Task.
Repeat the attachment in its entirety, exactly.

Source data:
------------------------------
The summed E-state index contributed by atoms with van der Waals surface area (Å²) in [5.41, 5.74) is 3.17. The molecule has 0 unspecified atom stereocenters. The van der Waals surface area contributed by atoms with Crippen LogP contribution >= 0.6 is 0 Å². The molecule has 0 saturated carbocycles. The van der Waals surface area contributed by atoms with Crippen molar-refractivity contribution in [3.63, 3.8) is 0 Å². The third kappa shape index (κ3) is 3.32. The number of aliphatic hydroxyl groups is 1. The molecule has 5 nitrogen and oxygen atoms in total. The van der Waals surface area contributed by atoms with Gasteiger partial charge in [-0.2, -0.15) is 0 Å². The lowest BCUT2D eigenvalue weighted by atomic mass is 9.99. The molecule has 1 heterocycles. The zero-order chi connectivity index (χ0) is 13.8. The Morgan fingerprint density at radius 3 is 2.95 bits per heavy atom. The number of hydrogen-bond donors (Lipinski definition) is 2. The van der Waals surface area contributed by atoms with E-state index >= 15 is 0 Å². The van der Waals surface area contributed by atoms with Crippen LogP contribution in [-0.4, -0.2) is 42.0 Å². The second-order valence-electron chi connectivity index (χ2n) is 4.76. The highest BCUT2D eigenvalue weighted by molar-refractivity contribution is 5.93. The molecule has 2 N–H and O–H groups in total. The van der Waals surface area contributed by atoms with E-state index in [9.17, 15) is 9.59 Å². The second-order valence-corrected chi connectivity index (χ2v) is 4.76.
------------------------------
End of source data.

The summed E-state index contributed by atoms with van der Waals surface area (Å²) in [5.41, 5.74) is 3.17. The molecule has 0 unspecified atom stereocenters. The van der Waals surface area contributed by atoms with Crippen LogP contribution >= 0.6 is 0 Å². The molecule has 0 saturated carbocycles. The van der Waals surface area contributed by atoms with Crippen molar-refractivity contribution in [3.63, 3.8) is 0 Å². The third kappa shape index (κ3) is 3.32. The number of aliphatic hydroxyl groups is 1. The molecule has 5 nitrogen and oxygen atoms in total. The van der Waals surface area contributed by atoms with Gasteiger partial charge in [-0.2, -0.15) is 0 Å². The lowest BCUT2D eigenvalue weighted by atomic mass is 9.99. The molecule has 1 heterocycles. The zero-order chi connectivity index (χ0) is 13.8. The Morgan fingerprint density at radius 3 is 2.95 bits per heavy atom. The number of hydrogen-bond donors (Lipinski definition) is 2. The van der Waals surface area contributed by atoms with E-state index >= 15 is 0 Å². The van der Waals surface area contributed by atoms with Crippen LogP contribution in [-0.4, -0.2) is 42.0 Å². The second-order valence-electron chi connectivity index (χ2n) is 4.76. The highest BCUT2D eigenvalue weighted by molar-refractivity contribution is 5.93. The molecule has 2 N–H and O–H groups in total. The van der Waals surface area contributed by atoms with E-state index in [9.17, 15) is 9.59 Å². The second-order valence-corrected chi connectivity index (χ2v) is 4.76.